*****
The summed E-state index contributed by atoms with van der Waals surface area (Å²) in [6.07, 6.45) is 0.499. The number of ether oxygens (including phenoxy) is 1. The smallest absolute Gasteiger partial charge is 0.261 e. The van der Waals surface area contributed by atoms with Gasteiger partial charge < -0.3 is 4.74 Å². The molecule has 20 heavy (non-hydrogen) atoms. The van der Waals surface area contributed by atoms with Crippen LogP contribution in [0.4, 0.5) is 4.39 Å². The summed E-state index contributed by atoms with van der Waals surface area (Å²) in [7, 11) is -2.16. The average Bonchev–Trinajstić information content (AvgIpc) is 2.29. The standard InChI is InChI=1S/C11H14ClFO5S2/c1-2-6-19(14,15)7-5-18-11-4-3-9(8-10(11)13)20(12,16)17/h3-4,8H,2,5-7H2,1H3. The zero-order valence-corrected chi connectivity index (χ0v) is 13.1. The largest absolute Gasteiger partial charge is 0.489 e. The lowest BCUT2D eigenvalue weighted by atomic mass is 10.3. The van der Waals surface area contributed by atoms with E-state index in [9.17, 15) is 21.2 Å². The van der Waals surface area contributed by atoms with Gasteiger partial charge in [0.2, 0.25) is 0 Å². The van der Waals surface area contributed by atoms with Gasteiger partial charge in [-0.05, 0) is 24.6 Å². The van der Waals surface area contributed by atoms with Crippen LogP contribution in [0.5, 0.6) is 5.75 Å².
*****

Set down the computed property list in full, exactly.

The summed E-state index contributed by atoms with van der Waals surface area (Å²) in [6.07, 6.45) is 0.499. The number of ether oxygens (including phenoxy) is 1. The smallest absolute Gasteiger partial charge is 0.261 e. The van der Waals surface area contributed by atoms with Gasteiger partial charge < -0.3 is 4.74 Å². The molecule has 20 heavy (non-hydrogen) atoms. The van der Waals surface area contributed by atoms with Crippen LogP contribution in [0.4, 0.5) is 4.39 Å². The summed E-state index contributed by atoms with van der Waals surface area (Å²) in [7, 11) is -2.16. The average Bonchev–Trinajstić information content (AvgIpc) is 2.29. The standard InChI is InChI=1S/C11H14ClFO5S2/c1-2-6-19(14,15)7-5-18-11-4-3-9(8-10(11)13)20(12,16)17/h3-4,8H,2,5-7H2,1H3. The zero-order valence-corrected chi connectivity index (χ0v) is 13.1. The largest absolute Gasteiger partial charge is 0.489 e. The lowest BCUT2D eigenvalue weighted by atomic mass is 10.3. The van der Waals surface area contributed by atoms with E-state index in [9.17, 15) is 21.2 Å². The van der Waals surface area contributed by atoms with Gasteiger partial charge in [0.2, 0.25) is 0 Å². The van der Waals surface area contributed by atoms with Gasteiger partial charge in [-0.05, 0) is 24.6 Å². The van der Waals surface area contributed by atoms with Crippen LogP contribution in [0.5, 0.6) is 5.75 Å².